https://doi.org/10.15560/9.1.28...
). First, we used rarefaction and species accumulation curves to estimate miniature and non-miniature fish richness sampled with specialized gear targeting miniature species. We expected that the number of miniature fish species would plateau with less effort compared to non-miniature fishes given that sampling methods favored collection of smaller fishes. Second, we assessed differences in assemblage composition at two sites located within the same tributary stream. We expected that either nesting or turnover in the identity of miniature fishes would contribute to differences in assemblage composition between the two sites and that species would partition habitats such that they rarely occurred together (Henderson, Walker, 1990Henderson PA, Walker I. Spatial organization and population density of the fish community of the litter banks within a central Amazonian blackwater stream. J Fish Biol. 1990; 37(3):401–11. https://doi.org/10.1111/j.1095-8649.1990.tb05871.x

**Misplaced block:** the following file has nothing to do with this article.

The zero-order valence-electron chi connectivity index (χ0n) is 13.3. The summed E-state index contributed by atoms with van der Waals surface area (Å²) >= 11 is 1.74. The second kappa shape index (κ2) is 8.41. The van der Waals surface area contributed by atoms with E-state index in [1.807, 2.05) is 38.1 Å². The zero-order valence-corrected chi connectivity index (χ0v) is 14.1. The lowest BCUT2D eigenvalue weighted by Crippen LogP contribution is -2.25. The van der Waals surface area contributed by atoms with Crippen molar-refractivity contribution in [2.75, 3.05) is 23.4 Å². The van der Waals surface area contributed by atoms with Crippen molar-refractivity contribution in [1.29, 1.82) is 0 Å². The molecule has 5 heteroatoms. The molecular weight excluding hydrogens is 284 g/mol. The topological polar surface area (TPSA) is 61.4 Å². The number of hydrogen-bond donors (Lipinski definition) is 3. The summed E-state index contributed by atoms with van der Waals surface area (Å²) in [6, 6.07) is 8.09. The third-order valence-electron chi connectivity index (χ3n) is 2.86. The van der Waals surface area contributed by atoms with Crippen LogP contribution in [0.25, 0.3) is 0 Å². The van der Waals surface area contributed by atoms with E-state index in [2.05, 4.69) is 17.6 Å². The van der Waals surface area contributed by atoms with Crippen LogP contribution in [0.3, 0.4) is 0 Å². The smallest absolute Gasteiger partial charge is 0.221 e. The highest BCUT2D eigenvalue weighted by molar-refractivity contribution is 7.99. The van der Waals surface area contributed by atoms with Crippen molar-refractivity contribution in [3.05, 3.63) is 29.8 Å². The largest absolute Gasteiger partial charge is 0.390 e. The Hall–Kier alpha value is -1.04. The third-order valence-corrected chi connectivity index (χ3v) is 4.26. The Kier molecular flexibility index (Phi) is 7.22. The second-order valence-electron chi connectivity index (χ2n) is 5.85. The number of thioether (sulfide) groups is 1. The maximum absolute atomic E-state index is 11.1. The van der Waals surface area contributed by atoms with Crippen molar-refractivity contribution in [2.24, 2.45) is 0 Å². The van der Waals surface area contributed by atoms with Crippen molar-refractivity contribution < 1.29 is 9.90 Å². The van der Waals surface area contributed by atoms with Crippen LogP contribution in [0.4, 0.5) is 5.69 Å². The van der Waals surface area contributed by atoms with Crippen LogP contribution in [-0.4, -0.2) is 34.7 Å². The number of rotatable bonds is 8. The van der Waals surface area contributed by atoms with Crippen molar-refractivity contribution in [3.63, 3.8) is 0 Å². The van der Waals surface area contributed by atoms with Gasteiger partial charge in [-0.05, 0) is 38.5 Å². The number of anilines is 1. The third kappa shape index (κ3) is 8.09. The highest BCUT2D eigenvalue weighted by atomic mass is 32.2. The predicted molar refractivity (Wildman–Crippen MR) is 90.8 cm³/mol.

https://doi.org/10.1111/j.1095-8649.1990...
). Collectively, our analyses fill an important knowledge gap concerning the ecology of miniature freshwater fishes and provide insight into habitat features that might be important for conservation.

MATERIAL AND METHODS